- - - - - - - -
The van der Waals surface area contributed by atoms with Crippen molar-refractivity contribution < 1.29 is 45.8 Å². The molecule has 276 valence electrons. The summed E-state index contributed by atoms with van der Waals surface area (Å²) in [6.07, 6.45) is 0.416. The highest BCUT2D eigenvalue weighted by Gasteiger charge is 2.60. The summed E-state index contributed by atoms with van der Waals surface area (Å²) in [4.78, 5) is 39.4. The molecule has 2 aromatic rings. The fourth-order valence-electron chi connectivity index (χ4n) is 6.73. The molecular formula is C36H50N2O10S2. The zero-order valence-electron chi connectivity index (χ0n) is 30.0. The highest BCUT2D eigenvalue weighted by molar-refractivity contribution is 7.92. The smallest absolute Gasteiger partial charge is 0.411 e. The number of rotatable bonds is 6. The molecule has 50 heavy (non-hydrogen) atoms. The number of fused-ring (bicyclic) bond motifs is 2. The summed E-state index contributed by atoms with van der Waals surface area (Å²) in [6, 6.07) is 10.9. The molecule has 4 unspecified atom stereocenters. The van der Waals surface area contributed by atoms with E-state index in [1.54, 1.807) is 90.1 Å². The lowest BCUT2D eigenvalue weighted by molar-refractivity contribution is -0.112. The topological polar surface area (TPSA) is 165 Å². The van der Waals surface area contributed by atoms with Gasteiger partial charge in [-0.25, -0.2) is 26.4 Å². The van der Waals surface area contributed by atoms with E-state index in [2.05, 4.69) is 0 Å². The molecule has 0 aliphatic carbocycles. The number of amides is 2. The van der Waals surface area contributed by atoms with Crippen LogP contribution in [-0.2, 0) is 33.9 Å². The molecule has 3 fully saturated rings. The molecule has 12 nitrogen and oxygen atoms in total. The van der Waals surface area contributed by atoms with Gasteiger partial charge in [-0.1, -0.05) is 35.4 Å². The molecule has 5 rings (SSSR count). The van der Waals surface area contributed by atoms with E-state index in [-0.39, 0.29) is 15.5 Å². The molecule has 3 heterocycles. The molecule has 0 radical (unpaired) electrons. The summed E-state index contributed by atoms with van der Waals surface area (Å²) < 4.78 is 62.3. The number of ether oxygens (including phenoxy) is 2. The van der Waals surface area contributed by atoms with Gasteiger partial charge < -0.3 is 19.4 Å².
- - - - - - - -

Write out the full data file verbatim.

The van der Waals surface area contributed by atoms with Crippen molar-refractivity contribution < 1.29 is 45.8 Å². The molecule has 276 valence electrons. The summed E-state index contributed by atoms with van der Waals surface area (Å²) in [6.07, 6.45) is 0.416. The highest BCUT2D eigenvalue weighted by Gasteiger charge is 2.60. The summed E-state index contributed by atoms with van der Waals surface area (Å²) in [4.78, 5) is 39.4. The molecule has 2 aromatic rings. The fourth-order valence-electron chi connectivity index (χ4n) is 6.73. The molecular formula is C36H50N2O10S2. The zero-order valence-electron chi connectivity index (χ0n) is 30.0. The highest BCUT2D eigenvalue weighted by molar-refractivity contribution is 7.92. The smallest absolute Gasteiger partial charge is 0.411 e. The number of rotatable bonds is 6. The molecule has 50 heavy (non-hydrogen) atoms. The number of fused-ring (bicyclic) bond motifs is 2. The summed E-state index contributed by atoms with van der Waals surface area (Å²) in [6, 6.07) is 10.9. The molecule has 4 unspecified atom stereocenters. The van der Waals surface area contributed by atoms with E-state index in [1.54, 1.807) is 90.1 Å². The lowest BCUT2D eigenvalue weighted by molar-refractivity contribution is -0.112. The topological polar surface area (TPSA) is 165 Å². The van der Waals surface area contributed by atoms with Gasteiger partial charge in [-0.25, -0.2) is 26.4 Å². The van der Waals surface area contributed by atoms with E-state index in [2.05, 4.69) is 0 Å². The molecule has 0 aliphatic carbocycles. The number of amides is 2. The van der Waals surface area contributed by atoms with Crippen LogP contribution in [-0.2, 0) is 33.9 Å². The molecule has 3 fully saturated rings. The molecule has 12 nitrogen and oxygen atoms in total. The van der Waals surface area contributed by atoms with Gasteiger partial charge in [-0.1, -0.05) is 35.4 Å². The molecule has 5 rings (SSSR count). The van der Waals surface area contributed by atoms with E-state index in [-0.39, 0.29) is 15.5 Å². The molecule has 3 heterocycles. The molecule has 0 radical (unpaired) electrons. The summed E-state index contributed by atoms with van der Waals surface area (Å²) < 4.78 is 62.3. The number of ether oxygens (including phenoxy) is 2. The van der Waals surface area contributed by atoms with Gasteiger partial charge < -0.3 is 19.4 Å².